v Reconstructing George Washington — To one side is the museum fronted by the well-known Houdon bust of Washington. To the other is the Education Center with its 12-foot high bust centered on a domed, concave, half circle space. Visitors will walk around this to enter an adjacent room known as the “forensic gallery.” Here, a History Channel film details the scientific process undertaken to recreate a forensically correct Washington.
v Young Virginian Gallery — Exiting from the reconstructing gallery visitors will embark on a journey through Washington’s life accentuated by such artifacts as the Washington bible, his christening goblet and a replica period writing table with an interactive “Rules of Civility” canvas book.
v Upstart Colonial Officer Gallery — The light in this area changes to create a dark and foreboding wilderness. It focuses on the French and Indian War with a diorama of Fort Necessity during the last day of that battle. He made mistakes from which he learned.
v Gentleman Planter/Revolutionary Gallery — Washington’s return to the Estate to be a Virginia gentleman and farmer. But, the restrictive colonial policies of Great Britain change his perspective. Displays here focus Washington’s personal life such as Pohick Church, a House of Burgesses cup, an a Freemasonry display case.
v First in War Gallery — Visitors are exposed to the challenges faced by Washington as the newly appointed Commander-in-Chief in organizing his “ragtag citizen army” to face the strongest most professional military force in the world at that time. There will be a Valley Forge Hut replica plus a second forensic of the General astride his white horse.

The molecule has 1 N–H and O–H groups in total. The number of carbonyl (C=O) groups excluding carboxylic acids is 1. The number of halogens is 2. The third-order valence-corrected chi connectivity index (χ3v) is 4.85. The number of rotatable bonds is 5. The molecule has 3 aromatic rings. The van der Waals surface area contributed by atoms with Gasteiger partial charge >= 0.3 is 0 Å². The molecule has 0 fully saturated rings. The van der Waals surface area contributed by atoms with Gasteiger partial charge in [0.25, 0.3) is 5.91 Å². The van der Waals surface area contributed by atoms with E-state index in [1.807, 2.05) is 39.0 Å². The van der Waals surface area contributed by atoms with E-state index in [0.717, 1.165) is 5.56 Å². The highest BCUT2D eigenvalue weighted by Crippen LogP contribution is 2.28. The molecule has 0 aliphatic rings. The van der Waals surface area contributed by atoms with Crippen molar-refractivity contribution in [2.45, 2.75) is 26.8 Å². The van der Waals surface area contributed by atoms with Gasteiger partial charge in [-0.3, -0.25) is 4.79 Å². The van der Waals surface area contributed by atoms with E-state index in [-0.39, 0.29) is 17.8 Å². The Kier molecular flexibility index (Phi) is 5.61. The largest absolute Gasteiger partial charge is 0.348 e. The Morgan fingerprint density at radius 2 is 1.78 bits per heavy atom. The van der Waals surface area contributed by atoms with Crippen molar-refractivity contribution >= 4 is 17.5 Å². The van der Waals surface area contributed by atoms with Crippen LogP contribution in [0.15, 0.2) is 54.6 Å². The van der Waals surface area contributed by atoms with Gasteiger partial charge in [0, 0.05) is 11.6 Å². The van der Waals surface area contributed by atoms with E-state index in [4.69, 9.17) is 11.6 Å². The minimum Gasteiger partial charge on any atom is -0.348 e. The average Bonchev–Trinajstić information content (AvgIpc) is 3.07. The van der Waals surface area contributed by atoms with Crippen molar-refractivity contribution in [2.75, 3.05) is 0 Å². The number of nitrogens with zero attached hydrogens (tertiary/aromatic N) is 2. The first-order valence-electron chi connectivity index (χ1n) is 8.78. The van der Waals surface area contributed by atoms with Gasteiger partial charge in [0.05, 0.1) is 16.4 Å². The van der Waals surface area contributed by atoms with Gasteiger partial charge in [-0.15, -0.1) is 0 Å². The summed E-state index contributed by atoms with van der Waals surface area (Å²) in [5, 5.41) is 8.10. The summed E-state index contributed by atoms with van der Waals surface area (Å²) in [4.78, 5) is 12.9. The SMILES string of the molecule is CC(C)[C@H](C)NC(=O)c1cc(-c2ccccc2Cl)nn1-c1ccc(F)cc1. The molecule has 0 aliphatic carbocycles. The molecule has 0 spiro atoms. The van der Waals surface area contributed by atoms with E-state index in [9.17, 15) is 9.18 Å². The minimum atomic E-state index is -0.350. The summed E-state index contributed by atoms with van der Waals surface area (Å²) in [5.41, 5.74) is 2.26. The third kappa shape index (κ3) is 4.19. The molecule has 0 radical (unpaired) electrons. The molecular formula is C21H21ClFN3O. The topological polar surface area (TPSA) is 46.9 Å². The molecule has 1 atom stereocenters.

ADDITIONAL GALLERIES will take visitors to his inauguration and finally his return to Mount Vernon to pursue his interests as a visionary entrepreneur. Highlights here will encompass his Grist Mill and distillery plus the lives and assignments of his slaves.
The complex will also include a distance learning center, designed to connect people in their home communities with George Washington; the Phoebe Apperson Hearst Learning Center, “a virtual presidential library devoted to Washington’s life and times,” and the hands-on history area.
All of this is located under four feet of dirt and two feet of concrete, according to Regan. When completed, the pasture above the Education Center will be the grazing spot for Hogg Island sheep, such as Washington raised, “emphasizing Washington’s preference for a pastoral life,” according to Emily Coleman Dibella, assistant marketing director, Mount Vernon Estate.
By tucking 65 percent of the entire complex under the four-acre pasture just inside the main gate, the design guarantees views of the Mansion and Bowling Green will not be compromised. “Despite its significant size, the complex will nestle into the landscape, and visitors will not be aware of the scale of the buildings,” said Alan Reed, design principal, GWWO Inc./Architects.
“Also the infusion of natural light into the lobby and main circulation corridors at the Museum and Education Center will ease the transition to the lower level. Visitors will hardly realize they are underground,” Reed said.
Landscaping has also been approached on a collaborative basis between GWWO and EDAW, Inc., of Alexandria, according to Roger Courtney, EDAW principal and vice president. This collaboration ensures that the architecture and landscaping enhance each other as does the Mansion and Mount Vernon gardens.
The grand opening is scheduled for Oct. 27. Visitors will be able to experience the museum and Education at both the beginning and end of their visits to Mount Vernon. “By the end of their tour, visitors will realize why George Washington should be first in their hearts and minds,” Rees said.